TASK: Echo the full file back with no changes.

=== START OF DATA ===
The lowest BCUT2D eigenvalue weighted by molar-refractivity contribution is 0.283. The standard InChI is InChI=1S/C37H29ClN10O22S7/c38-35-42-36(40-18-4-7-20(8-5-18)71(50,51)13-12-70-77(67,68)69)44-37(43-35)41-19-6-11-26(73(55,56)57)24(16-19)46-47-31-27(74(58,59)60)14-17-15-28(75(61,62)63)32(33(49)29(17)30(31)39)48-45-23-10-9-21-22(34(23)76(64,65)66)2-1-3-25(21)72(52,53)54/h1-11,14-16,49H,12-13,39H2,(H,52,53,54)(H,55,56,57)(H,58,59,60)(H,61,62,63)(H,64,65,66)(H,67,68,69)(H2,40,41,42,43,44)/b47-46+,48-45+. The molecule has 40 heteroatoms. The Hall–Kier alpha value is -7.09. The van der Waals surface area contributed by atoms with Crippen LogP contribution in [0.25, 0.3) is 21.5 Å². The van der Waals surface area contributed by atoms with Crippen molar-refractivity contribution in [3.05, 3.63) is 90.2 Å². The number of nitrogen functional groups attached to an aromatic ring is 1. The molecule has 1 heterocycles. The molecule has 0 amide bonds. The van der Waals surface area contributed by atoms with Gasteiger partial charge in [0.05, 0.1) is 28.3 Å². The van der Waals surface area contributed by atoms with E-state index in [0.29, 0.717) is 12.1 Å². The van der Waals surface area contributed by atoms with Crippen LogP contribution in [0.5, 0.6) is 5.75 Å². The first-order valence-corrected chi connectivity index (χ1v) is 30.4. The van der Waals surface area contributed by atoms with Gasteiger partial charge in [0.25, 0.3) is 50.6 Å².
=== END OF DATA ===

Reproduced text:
The lowest BCUT2D eigenvalue weighted by molar-refractivity contribution is 0.283. The standard InChI is InChI=1S/C37H29ClN10O22S7/c38-35-42-36(40-18-4-7-20(8-5-18)71(50,51)13-12-70-77(67,68)69)44-37(43-35)41-19-6-11-26(73(55,56)57)24(16-19)46-47-31-27(74(58,59)60)14-17-15-28(75(61,62)63)32(33(49)29(17)30(31)39)48-45-23-10-9-21-22(34(23)76(64,65)66)2-1-3-25(21)72(52,53)54/h1-11,14-16,49H,12-13,39H2,(H,52,53,54)(H,55,56,57)(H,58,59,60)(H,61,62,63)(H,64,65,66)(H,67,68,69)(H2,40,41,42,43,44)/b47-46+,48-45+. The molecule has 40 heteroatoms. The Hall–Kier alpha value is -7.09. The van der Waals surface area contributed by atoms with Crippen LogP contribution in [0.25, 0.3) is 21.5 Å². The van der Waals surface area contributed by atoms with Crippen molar-refractivity contribution in [3.05, 3.63) is 90.2 Å². The number of nitrogen functional groups attached to an aromatic ring is 1. The molecule has 1 heterocycles. The molecule has 0 amide bonds. The van der Waals surface area contributed by atoms with Gasteiger partial charge in [0.05, 0.1) is 28.3 Å². The van der Waals surface area contributed by atoms with E-state index in [0.29, 0.717) is 12.1 Å². The van der Waals surface area contributed by atoms with Crippen LogP contribution in [0.5, 0.6) is 5.75 Å². The first-order valence-corrected chi connectivity index (χ1v) is 30.4. The van der Waals surface area contributed by atoms with Gasteiger partial charge in [0.25, 0.3) is 50.6 Å².